Mark Bardenwerper

Registered User
Feb 15, 2021
23
1
3
70
Country
Here we are. I mounted the box, no good results. The problem still lies in the cocking system. Apart again, this afternoon I think I finally have it figured out. The drum rolls around and the leaf spring rides just up on the fat pin, then the lock pin drops in the hole and lock hole, the drum stops and the leaf spring moves lightly to the right, but still on top of the pin. When the actuating arm pulls the stop pin out of the hole in the drum, it also moves the leaf spring towards the drum gear and the leaf spring drops off the fat pin. The fat pin then prevents the leaf from moving back over while holding the stop pin out of the stop hole. drum begins to turn. Leaf spring clears the fat pin and it then can move over back into the path of the fat pin. Music plays when the secondary fan stop clears when the cuckoo finishes. When the pin comes back around, it raises the leaf spring and the stop pin drops into the stop hole, readying it for the next play. cocked.jpg uncock to play.jpg Early play.jpg end play.jpg Pin next to finger.jpg
 

Willie X

Registered User
Feb 9, 2008
14,051
1,494
113
Mark,

I don't think anyone could 'splain' it better than RJ just did.

It's not clear, when you speak of the "fat pin", "spring that lays on the barrel", "flat blade", etc.

If you could do the little pointers or labels, that might help us figure out what your words are referring to ...

Willie X
 

Mark Bardenwerper

Registered User
Feb 15, 2021
23
1
3
70
Country
While I fully respect what RJ has written, I can do not see what he wants me to see. I think this is a different mechanism entirely. Let me try again. I have been fiddling with this critter for quite some time and, though I am not professional, there is not much I go after that doesn't wind up fixed. I haven't figured out how to do pointers or labels, but did figure out how to crop the pictures to eliminate background clutter. I am also going to do them one at a time, in steps. Let's start with an overall picture. You will see the dark colored leaf spring has a coil spring attached to hold stop finger against the music drum. This also shows the tip of the leaf spring is resting on a pin that is thicker than the others. It took me some time to figure out its purpose. Note that the stop pin has engaged the hole in the music drum. You can't see it here, but at the back of the arm is a stop for the fan. Here we are in what I will call, "cocked" position. When the clock goes into warn the wire attached to the end of the arched arm gets pulled on and the pin gets pulled out of the drum hole. The leaf spring falls off the fat pin, towards us, where it then is retained from moving back over by the pin. That is the "uncocked" position. The drum turns, the hole moves away and the stop pin then can't fall back in. On goes the Blue Danube Waltz. overall.jpg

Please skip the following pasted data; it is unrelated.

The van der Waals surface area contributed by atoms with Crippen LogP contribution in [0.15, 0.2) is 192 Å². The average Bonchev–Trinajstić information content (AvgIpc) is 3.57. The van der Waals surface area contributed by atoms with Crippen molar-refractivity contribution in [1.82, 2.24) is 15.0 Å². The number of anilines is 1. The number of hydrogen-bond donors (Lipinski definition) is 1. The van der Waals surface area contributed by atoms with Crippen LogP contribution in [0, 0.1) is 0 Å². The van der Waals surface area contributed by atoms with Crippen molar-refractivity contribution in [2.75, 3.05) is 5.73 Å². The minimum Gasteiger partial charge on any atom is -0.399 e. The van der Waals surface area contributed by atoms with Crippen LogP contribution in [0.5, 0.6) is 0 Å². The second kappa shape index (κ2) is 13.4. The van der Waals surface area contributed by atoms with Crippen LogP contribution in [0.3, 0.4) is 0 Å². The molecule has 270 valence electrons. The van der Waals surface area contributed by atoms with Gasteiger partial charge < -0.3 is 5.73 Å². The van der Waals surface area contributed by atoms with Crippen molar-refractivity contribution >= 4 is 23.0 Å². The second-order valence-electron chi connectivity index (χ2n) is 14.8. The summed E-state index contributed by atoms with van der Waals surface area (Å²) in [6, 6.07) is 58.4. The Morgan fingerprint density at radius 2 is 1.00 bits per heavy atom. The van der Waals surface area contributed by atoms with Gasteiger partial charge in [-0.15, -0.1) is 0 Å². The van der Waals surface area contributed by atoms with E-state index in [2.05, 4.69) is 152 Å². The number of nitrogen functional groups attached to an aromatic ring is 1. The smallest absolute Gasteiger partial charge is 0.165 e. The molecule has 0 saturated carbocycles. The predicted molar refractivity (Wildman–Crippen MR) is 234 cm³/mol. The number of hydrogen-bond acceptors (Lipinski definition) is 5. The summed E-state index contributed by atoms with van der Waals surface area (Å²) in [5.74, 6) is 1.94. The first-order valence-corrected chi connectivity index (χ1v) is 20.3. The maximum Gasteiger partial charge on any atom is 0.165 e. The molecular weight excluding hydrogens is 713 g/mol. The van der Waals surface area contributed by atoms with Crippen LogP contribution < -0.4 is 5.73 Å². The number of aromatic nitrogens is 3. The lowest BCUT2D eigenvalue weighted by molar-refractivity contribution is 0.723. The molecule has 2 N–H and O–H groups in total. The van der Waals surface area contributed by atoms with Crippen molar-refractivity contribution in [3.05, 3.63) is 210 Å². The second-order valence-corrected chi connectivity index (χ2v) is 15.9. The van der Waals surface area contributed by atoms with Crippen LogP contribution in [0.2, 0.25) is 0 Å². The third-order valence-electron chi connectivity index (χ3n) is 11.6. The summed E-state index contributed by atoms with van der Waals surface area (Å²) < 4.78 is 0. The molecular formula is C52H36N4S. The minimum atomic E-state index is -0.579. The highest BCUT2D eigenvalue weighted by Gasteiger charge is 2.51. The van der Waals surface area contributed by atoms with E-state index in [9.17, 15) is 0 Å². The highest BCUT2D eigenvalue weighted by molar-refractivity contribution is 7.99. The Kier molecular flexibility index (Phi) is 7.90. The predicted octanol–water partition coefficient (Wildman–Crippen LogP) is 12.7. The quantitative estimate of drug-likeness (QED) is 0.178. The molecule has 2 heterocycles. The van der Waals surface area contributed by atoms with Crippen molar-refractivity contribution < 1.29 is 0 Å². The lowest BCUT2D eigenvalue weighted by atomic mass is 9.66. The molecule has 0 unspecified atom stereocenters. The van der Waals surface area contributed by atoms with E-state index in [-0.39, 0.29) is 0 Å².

Mark Bardenwerper

Registered User
Feb 15, 2021
23
1
3
70
Country
Here's how it looks from above. The tip of the leaf spring rests on the fat pin, so you can't see it here. Yank the arm over and the tip of the spring falls off the pin and the pin then acts as a rest to keep the stop pin from falling back into the stop hole. cocked.jpg
 

Mark Bardenwerper

Registered User
Feb 15, 2021
23
1
3
70
Country
The song is nearly over and the pin is back in view. Notice that the leaf spring is headed straight for the fat pin. late play cropped.jpg
 

Mark Bardenwerper

Registered User
Feb 15, 2021
23
1
3
70
Country
The song ends, the stop pin falls in the stop hole in the drum and the leaf spring has just met the pin and has been raised a bit. This was the critical adjustment. It had to rest on the pin, under tension. When the arm gets yanked the leaf has to fall off the pin and not be able to slip back. This was also adjusted by adding a bit of upward bend to the tip of the leaf spring. Here we are, back in "cocked" position again. When this movement was new the leaf spring extended farther to the right. I also had a very hard time getting enough reach for the stop pin, attached to the brass arm, visible on the far side of the drum gear teeth. Originally the arm had a lot more arch in it than you see. The fix to this would be to mount the mechanism arm closer to the drum. This was my second try, and I almost had to buy yet another governor. I am satisfied with this, but if you ever have to restore one of these, play closer attention to the original position of the rest. the replacement governor isn't anywhere close to where it belongs for this particular application. end play cropped.jpg